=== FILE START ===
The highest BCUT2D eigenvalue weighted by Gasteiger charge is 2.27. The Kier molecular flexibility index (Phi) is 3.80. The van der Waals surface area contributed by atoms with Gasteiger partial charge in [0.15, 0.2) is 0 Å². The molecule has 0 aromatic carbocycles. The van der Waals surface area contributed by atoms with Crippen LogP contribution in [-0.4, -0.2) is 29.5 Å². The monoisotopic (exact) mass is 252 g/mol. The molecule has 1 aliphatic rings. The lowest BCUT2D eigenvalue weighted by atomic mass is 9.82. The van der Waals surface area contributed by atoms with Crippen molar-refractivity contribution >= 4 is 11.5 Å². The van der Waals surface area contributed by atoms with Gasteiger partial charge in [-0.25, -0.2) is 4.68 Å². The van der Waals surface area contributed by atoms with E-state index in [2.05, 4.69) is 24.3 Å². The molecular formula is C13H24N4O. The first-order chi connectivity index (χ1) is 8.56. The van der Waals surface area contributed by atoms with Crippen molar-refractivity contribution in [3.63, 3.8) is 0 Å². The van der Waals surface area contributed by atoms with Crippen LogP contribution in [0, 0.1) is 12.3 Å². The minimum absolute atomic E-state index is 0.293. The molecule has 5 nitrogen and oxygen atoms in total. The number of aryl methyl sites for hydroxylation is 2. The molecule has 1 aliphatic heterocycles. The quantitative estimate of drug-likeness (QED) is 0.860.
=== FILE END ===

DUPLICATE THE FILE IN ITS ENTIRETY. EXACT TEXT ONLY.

The highest BCUT2D eigenvalue weighted by Gasteiger charge is 2.27. The Kier molecular flexibility index (Phi) is 3.80. The van der Waals surface area contributed by atoms with Gasteiger partial charge in [0.15, 0.2) is 0 Å². The molecule has 0 aromatic carbocycles. The van der Waals surface area contributed by atoms with Crippen LogP contribution in [-0.4, -0.2) is 29.5 Å². The monoisotopic (exact) mass is 252 g/mol. The molecule has 1 aliphatic rings. The lowest BCUT2D eigenvalue weighted by atomic mass is 9.82. The van der Waals surface area contributed by atoms with Crippen molar-refractivity contribution >= 4 is 11.5 Å². The van der Waals surface area contributed by atoms with Gasteiger partial charge in [-0.25, -0.2) is 4.68 Å². The van der Waals surface area contributed by atoms with E-state index in [2.05, 4.69) is 24.3 Å². The molecular formula is C13H24N4O. The first-order chi connectivity index (χ1) is 8.56. The van der Waals surface area contributed by atoms with Crippen molar-refractivity contribution in [3.63, 3.8) is 0 Å². The van der Waals surface area contributed by atoms with Crippen LogP contribution in [0, 0.1) is 12.3 Å². The minimum absolute atomic E-state index is 0.293. The molecule has 5 nitrogen and oxygen atoms in total. The number of aryl methyl sites for hydroxylation is 2. The molecule has 1 aliphatic heterocycles. The quantitative estimate of drug-likeness (QED) is 0.860.